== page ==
Different people have different responses when asked what they would do if they encountered a lone bear in the woods; but when asked what they would do if they encountered a mama bear with her cubs, everyone says they would give a wide berth and immediately vacate the area. And those answers would be the same if the question is what you would do if you saw a lone raccoon in your yard versus a mama raccoon with her kits. God/Nature dictates that offspring are to be protected, and protected to the extreme, and at a certain level deep down in the fibers of our being we all know this, which is why we know not to cross a mom.

But within humanity itself, at least here in the US of A, the times have been a-changin'. But not in the positive sense that Bob Dylan meant in 1964. And the changin' is rapidly leading us not to a sunlit summit but to a sewage-filled cellar.

With the bathroom controversies, large numbers of Americans have decided that the feelings of a tiny fraction of adults are more important than the physical and emotional security of all children.

With Harambe, smaller but still significant numbers of Americans are more animated by concern for the gorilla than by concern for the four-year-old boy.

Ass-backward priorities do not become ass-backward in a vacuum. It's almost too easy to link 2016 America's ambivalence toward children to 1973 America's mass legalization of abortion on demand -- and to the intervening elevation of moms killing babies to the level of a "woman's right to choose" -- but its being easy does not equal its being wrong.

Meanwhile, San Francisco, an absolutely beautiful city that is absolutely defined by human presence, is now home to 80,000 more dogs than children. And how much do you want to bet that it has a disproportionate number of Harambe sympathizers among its citizenry?

Although I deplore identity politics because they strike me as racist and intentionally divisive, I find myself longing for someone like Jesse Jackson or Al Sharpton to connect some dots surrounding Harambe. I want them to mention how the four-year-old boy was black; how bourgeois white Americans are more concerned about Harambe than the black child; how those same bourgeois white Americans want to punish the black parents rather than whisper "there but for the grace of God go I"; and how bourgeois white Americans are crudely unconcerned about black abortion rates that are so sky high they can be fairly referred to as genocide in the womb.

If they would make that case, I would haul my white conservative ass to a march and walk beside them with my head held high. I would think they were overestimating the racial motivations behind the facts, but I would know they had the facts right and I would believe -- do believe -- that reversing those facts is imperative for America to be a good country.

But I won't hold my breath waiting for Jackson, Sharpton, et al to make that case, because in the end they are like so many other Americans, including the bourgeois whites you might have expected them to condemn. In the end, they are about themselves and everyone else is an abstract rather than a human being; it just so happens that in the case of Jackson, Sharpton, et al, their melanin content gives them a different device to exploit.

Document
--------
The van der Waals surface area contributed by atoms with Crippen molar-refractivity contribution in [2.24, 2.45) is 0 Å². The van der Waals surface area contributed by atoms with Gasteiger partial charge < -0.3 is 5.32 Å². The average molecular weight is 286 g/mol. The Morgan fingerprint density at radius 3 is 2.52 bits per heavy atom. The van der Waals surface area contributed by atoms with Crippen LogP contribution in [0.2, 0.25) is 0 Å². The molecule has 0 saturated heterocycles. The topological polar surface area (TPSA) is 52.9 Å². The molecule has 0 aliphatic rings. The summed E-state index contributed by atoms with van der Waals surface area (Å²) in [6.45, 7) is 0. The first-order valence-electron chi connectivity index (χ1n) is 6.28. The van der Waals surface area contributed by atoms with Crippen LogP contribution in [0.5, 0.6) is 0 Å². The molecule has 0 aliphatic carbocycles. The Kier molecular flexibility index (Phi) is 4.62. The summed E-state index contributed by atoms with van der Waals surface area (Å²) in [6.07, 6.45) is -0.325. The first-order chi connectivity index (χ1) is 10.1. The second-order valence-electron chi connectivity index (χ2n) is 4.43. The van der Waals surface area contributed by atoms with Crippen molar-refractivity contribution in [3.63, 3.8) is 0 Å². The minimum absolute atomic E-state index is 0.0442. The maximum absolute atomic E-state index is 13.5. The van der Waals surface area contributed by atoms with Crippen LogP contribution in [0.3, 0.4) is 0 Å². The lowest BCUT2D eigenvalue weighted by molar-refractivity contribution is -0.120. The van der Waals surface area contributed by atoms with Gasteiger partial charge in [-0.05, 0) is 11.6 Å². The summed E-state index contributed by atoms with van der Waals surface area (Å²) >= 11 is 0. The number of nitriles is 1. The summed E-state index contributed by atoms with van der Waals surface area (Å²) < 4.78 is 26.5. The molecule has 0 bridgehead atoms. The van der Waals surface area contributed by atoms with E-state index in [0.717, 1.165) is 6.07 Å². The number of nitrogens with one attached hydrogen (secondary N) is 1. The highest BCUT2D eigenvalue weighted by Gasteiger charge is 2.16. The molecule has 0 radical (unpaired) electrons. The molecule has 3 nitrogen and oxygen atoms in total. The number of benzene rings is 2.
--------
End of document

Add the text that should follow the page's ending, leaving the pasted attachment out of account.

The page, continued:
Once upon a time, Alexis de Tocqueville opined that "America is great because America is good, and if America ever ceases to be good, America will cease to be great."

Today it feels like we are on a precipice, and we can either go over it and cease to be good, or step back from it and remain good. It feels like we have been walking toward that precipice for a while, but have recently put one of our legs out over it, into the void where gravity has outsize impact.

The good news is that our problem is a problem of the heart, meaning it does not need government spending or military action to correct it. All that is required is for the majority of us to get our hearts right and to not be afraid about speaking out.

The bad news is that our problem is a problem of the heart. If so many of us have lost our bearings that our entire culture stands on the precipice, are there enough of us left who are able and willing to get our hearts right and untie our tongues?

I don't know the answer to that last question, but I do know that the very existence of controversy over Harambe and gender-specific bathrooms proves we have lost our way.

Theocracy -- Islam version, with all of its attendant misogyny and homophobia -- is on the rise and world domination is its goal... Russia's Putin is indulging imperial tendencies, with Ukraine and Georgia in his immediate crosshairs while he no doubt salivates about the possibility of then taking over Belarus plus the Baltic states of Latvia, Lithuania, and Estonia... We have abandoned Poland and the Czech Republic by promising a missile shield to protect them from Russia, and then changing our minds as if this serious situation was akin to choosing between Bounty and Brawn when you buy paper towels... Our government's recklessness and idiocy when it comes to spending is approaching the recklessness and idiocy that have transformed great nations like Argentina and Greece into feckless basket cases of thumb-sucking dependency.

Yet what is it that motivates us to make public proclamations and draw ideological lines in the sand? Laws about whether Klinger should be allowed in the stall beside Houlihan's, and questions about whether a human child's life is more precious than that of a grown gorilla.

How do you think this will make our society appear when our descendants look back upon us?

I want to close by saying: "All I can say is God help us."

But instead, I know I should close by saying: "Why should God help us?"